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“Biological Monitoring Guidelines” HSA 2011

by Tim O’Sullivan, Nifast Senior Consultant


Chemical Exposure and Biological Monitoring

The Safety, Health and Welfare at Work (Chemical Agent) Regulations, 2001, require employers to prevent, or adequately control, exposure to chemicals. The method typically used to check if chemical exposure is adequately controlled, is to measure the amount of the chemical in the employee’s breathing zone. The measured concentration is compared to the occupational exposure limit value (OELV), which must not be exceeded, and employee exposure should be maintained as low as reasonably achievable.

This air monitoring only gives a measure of the amount of a chemical that the employee is likely to inhale. Employees could also be exposed to the chemical by skin absorption or ingestion, and where these routes of entry are likely, air monitoring may not give an accurate picture of employee exposure.

Biological monitoring involves the analysis of blood, urine, hair or exhaled breath samples from workers, for a hazardous substance or its metabolites (breakdown products in the body). Biological monitoring data reflects the total absorption of a chemical by an individual through all routes of exposure (inhalation, ingestion, absorption through the skin) and thus represents the individual’s actual exposure level. The biological monitoring data can be used to demonstrate the effectiveness of the control measures in place.


Biological Limit Values and Biological Monitoring Guidance Values

Biological Limit Values must not be exceeded. Currently, only one chemical agent has been assigned a BLV – lead and its ionic compounds (70 µg Pb/100ml blood). In this case, biological monitoring must be undertaken if exposure monitoring has measured significant airborne lead concentrations, or previous blood tests have measured significant lead levels.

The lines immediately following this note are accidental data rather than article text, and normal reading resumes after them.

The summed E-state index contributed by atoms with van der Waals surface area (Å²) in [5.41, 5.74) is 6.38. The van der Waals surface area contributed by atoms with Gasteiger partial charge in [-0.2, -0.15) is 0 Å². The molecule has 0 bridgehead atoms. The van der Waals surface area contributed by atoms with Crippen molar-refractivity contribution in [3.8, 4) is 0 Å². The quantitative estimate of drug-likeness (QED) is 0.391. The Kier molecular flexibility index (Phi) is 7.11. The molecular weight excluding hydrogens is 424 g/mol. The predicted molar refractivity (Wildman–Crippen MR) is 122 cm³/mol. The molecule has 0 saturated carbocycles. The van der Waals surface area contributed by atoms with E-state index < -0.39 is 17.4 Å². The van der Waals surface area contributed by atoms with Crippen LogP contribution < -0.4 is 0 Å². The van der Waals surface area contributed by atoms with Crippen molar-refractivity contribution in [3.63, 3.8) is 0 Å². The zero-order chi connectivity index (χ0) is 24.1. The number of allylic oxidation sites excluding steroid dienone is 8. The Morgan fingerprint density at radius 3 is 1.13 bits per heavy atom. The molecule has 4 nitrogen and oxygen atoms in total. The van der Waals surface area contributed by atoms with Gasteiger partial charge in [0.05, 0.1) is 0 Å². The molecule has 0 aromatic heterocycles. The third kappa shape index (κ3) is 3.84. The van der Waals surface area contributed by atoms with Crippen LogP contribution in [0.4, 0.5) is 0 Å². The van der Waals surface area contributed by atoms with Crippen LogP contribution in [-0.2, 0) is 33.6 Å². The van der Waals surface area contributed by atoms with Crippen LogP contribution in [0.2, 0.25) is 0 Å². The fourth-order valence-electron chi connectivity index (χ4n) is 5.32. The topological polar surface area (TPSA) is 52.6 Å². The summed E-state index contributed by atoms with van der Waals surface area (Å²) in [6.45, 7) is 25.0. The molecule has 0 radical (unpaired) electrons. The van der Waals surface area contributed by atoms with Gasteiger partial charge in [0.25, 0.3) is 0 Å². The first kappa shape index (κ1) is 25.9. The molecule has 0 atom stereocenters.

Compliance with a Biological Monitoring Guidance Value (BMGV) would provide further evidence to demonstrate adequate control.

Appendix 1 of the Guidelines gives a list of BLVs and BMGVs for selected hazardous substances.


Biological Monitoring Programme

The Biological Monitoring Programme must be managed by a competent person. The programme should include arrangements for:

  • - Obtaining the consent of the employee prior to collecting the samples (Appendix 2 of the Guidelines gives a sample consent form).
  • - Ensuring that samples are collected at the appropriate time. For some hazardous substances it is critical that the samples be collected at the end of the shift, samples for other substances can be collected at any time. Sampling times are included in Appendix 1 of the Guidelines.
  • - Quality assurance, covering sampling, storage and transportation. All sample analysis should be performed by a suitably accredited laboratory.
  • - Interpretation of the results, by an experienced medical practitioner.
  • - Reporting the results to the employees.
  • - Maintaining individual health records for each employee who undergoes biological monitoring.


For more information on the above topic, please contact Tim O’Sullivan at tim.o’


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